People 2015: Aja Martin Wants to Bridge the Divide Between People and Art

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In this week's Dallas Observer we profile 20 of the metro area's most interesting characters, with new portraits of each from local photographer Can Turkyilmaz. 
Last spring, a new gallery announced it would open its doors on Dragon Street. Zhulong (pronounced Chew-long — think Me Love Chew Long Time) was meant to be a beacon of new media art, a long overlooked area in the Dallas visual art scene. In just over a year, the gallery has proven itself more than capable of filling that long-empty niche, thanks in no small part to the woman steering its course, Aja Martin.

A Dallas native, Martin’s résumé includes a master’s degree in art history from Southern Methodist University and extensive experience in research and curation at institutions ranging from the Nasher Sculpture Center to the Blaffer Contemporary in Houston. In mid-2013 she ventured out on her own as an independent curator, but just a few months in she came across an irresistible job posting. A businessman named Bob Corcoran had bought a storefront in the Design District that he’d paid artist Chris Lattanzio to transform into a new media hub, and now they were looking for an arts professional to serve as its director. Martin describes it as the perfect mixture of gallery and institution, because the job description focused on creating a space that was meaningful and different for Dallas.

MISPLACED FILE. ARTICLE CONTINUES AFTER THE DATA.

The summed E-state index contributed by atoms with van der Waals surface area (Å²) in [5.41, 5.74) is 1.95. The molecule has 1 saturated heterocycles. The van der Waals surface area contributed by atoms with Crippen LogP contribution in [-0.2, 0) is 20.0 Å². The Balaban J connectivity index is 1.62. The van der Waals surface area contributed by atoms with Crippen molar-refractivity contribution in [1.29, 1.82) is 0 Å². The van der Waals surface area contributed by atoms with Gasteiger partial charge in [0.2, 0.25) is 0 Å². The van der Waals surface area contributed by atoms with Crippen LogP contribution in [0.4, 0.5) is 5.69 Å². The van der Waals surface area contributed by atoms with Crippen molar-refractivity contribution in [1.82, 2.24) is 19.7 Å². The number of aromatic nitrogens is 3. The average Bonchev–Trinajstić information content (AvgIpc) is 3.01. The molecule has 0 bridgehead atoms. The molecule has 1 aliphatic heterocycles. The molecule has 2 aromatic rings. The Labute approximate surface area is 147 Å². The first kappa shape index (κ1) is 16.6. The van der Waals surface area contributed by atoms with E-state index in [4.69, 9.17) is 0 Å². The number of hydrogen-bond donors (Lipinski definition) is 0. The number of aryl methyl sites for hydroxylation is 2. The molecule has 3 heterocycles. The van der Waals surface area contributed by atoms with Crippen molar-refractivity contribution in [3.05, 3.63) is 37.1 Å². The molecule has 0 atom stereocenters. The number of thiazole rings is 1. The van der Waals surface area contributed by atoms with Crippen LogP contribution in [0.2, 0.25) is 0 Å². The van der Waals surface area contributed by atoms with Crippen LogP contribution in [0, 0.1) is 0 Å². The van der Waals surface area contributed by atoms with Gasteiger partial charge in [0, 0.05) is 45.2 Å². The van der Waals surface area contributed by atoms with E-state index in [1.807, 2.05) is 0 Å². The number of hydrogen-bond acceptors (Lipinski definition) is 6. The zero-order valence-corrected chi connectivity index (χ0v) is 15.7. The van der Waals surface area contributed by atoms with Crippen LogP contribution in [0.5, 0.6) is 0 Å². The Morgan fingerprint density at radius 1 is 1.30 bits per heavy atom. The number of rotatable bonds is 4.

“I think art in general can be intimidating,” says Martin. “Our first goal is to break down the seeming barrier that exists between people and art.”

Martin was the right person for the job. Thanks to smart, diverse programming that has included everything from the politically charged art of Dallas-based Lauren Woods to New York’s Mark Tribe, opening night receptions draw a miscellany of artists, curators and dilettantes. Martin has instituted an open door policy, and made Zhulong Gallery into a hub for conversation. She’s teamed up with gallerist Hanh Ho, who runs Cydonia Gallery, to run a series of instructional talks called Collecting 101 intended for both young, curious collectors and artists hoping to become collectible.

“I don’t want it to be all about selling my work,” says Martin. “I’m a research-based curator so I want to share all the information I have to educate anyone who’s interested.” 

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